Film News

Poyser to take control; plus, remembering Gary Graver


Poyser in charge

Bryan Poyser knows a thing or two about the Texas Filmmakers' Production Fund. He has been awarded grants three times, twice for his critically acclaimed Dear Pillow and once for a short film. Now, as the new director of artist services for the Austin Film Society, one of his duties is to oversee the fund process. "It's an exciting time for me," Poyser says. "I'm going to continue to pursue films and write screenplays. This gives me the opportunity to survive and still stay involved." The Cassidy Kids – co-written with Tasca Shadix and Tom Willett and directed by collaborator Jacob Vaughan for Burnt Orange Productions – premiered earlier this year at the South by Southwest Film Festival and is still seeking distribution. Poyser was nominated for the 2005 Independent Spirit Someone to Watch award and believes the latest Austin film to be up for an Independent Spirit, Chalk, which also has secured a distribution deal through Morgan Spurlock and Hart Sharp Video, as well as Sundance selections Teeth and The Unforeseen are a sign of the film community's growing rep. "Austin filmmakers are really kicking butt and continue to do so every year," says Poyser, whose new job also will have him organizing works-in-progress screenings and, he hopes, several initiatives.


Showing Our Sundance Shorts

Last week I told you about Texas-connected features accepted to Sundance, but what about those shorts culled out of more than 4,000 entries? David and Nathan Zellner are back with "Aftermath on Meadowlark Lane." Plus, Jesus "Chin" Beltran's Fort Worth-shot "The Grass Grows Green" is in. Meanwhile, one feature I failed to mention is the story of John Lennon's killer, Mark David Chapman, in Chapter 27, directed by Jarrett Schaeffer, who went to high school in Grapevine.


Goodbye to Welles' Right-Hand Man

Famed cinematographer Gary Graver, who recently passed away after a long battle with cancer, will be remembered by Texans as the shooter for the 1986 television remake of Stagecoach, shot partially in the state, starring Willie Nelson and Kris Kristofferson. But Graver's credits list is a mile long and highlighted by a long partnership with Orson Welles. Graver had fought for years to piece together and release Welles' last, unfinished film, The Other Side of the Wind, about a great director's decline. Graver also worked with Roger Corman and shot Ron Howard's Grand Theft Auto (see "DVD Reviews," p.62). Graver's brother Geoff lives in Austin.


True Western Independents

Director Glenn Helm and producer Toby Thomas may be the combined definition of persistence. The date they started shooting the 1880 period Western Blood on the Brazos, their financial backer walked out. As Helm says, with "no script and a bunch of nobodies with a little experience," they steered true and, years later, finally have a finished film from their production company, Sindinero ("without money" en español). The film was shot in the Texas town of Nemo, a name that means either "nowhere" or "no man," depending on whom you ask.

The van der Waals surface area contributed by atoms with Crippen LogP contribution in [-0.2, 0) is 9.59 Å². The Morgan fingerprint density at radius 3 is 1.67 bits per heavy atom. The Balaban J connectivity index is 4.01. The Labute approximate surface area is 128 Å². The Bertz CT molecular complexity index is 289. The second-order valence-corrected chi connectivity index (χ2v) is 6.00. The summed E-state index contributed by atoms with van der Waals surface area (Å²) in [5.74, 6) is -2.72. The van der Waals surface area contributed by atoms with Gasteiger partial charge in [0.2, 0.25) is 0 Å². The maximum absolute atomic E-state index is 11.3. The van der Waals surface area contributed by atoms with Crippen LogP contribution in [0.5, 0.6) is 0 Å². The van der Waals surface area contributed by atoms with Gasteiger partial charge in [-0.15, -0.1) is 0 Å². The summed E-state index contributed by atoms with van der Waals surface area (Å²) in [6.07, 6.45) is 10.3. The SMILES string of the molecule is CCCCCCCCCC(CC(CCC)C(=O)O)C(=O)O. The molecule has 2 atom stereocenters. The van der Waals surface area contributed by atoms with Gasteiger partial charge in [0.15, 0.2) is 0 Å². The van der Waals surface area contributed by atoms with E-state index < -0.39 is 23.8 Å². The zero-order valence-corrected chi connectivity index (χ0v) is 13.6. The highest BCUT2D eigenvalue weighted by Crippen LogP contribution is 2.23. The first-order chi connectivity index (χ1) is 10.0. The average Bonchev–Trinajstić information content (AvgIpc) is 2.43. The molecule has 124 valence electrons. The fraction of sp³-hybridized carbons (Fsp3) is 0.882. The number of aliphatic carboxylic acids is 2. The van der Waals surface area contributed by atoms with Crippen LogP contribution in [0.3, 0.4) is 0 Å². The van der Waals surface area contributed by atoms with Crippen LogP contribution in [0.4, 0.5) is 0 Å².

Send tips to filmnews@autinchronicle.com.

A note to readers: Bold and uncensored, The Austin Chronicle has been Austin’s independent news source for almost 40 years, expressing the community’s political and environmental concerns and supporting its active cultural scene. Now more than ever, we need your support to continue supplying Austin with independent, free press. If real news is important to you, please consider making a donation of $5, $10 or whatever you can afford, to help keep our journalism on stands.

Support the Chronicle  

READ MORE
More Film News
Film News
Film News
We're No. 1! We're No. 1!

Joe O'Connell, Feb. 1, 2008

Film News
Film News
The Austin Film Festival gets Stoned; plus, a Texas Filmmakers' Production Fund update

Joe O'Connell, Aug. 24, 2007

KEYWORDS FOR THIS STORY

Bryan Poyser, Zellner Brothers, Gary Graver

MORE IN THE ARCHIVES
NEWSLETTERS
One click gets you all the newsletters listed below

Breaking news, arts coverage, and daily events

Can't keep up with happenings around town? We can help.

Austin's queerest news and events

New recipes and food news delivered Mondays

All questions answered (satisfaction not guaranteed)

Information is power. Support the free press, so we can support Austin.   Support the Chronicle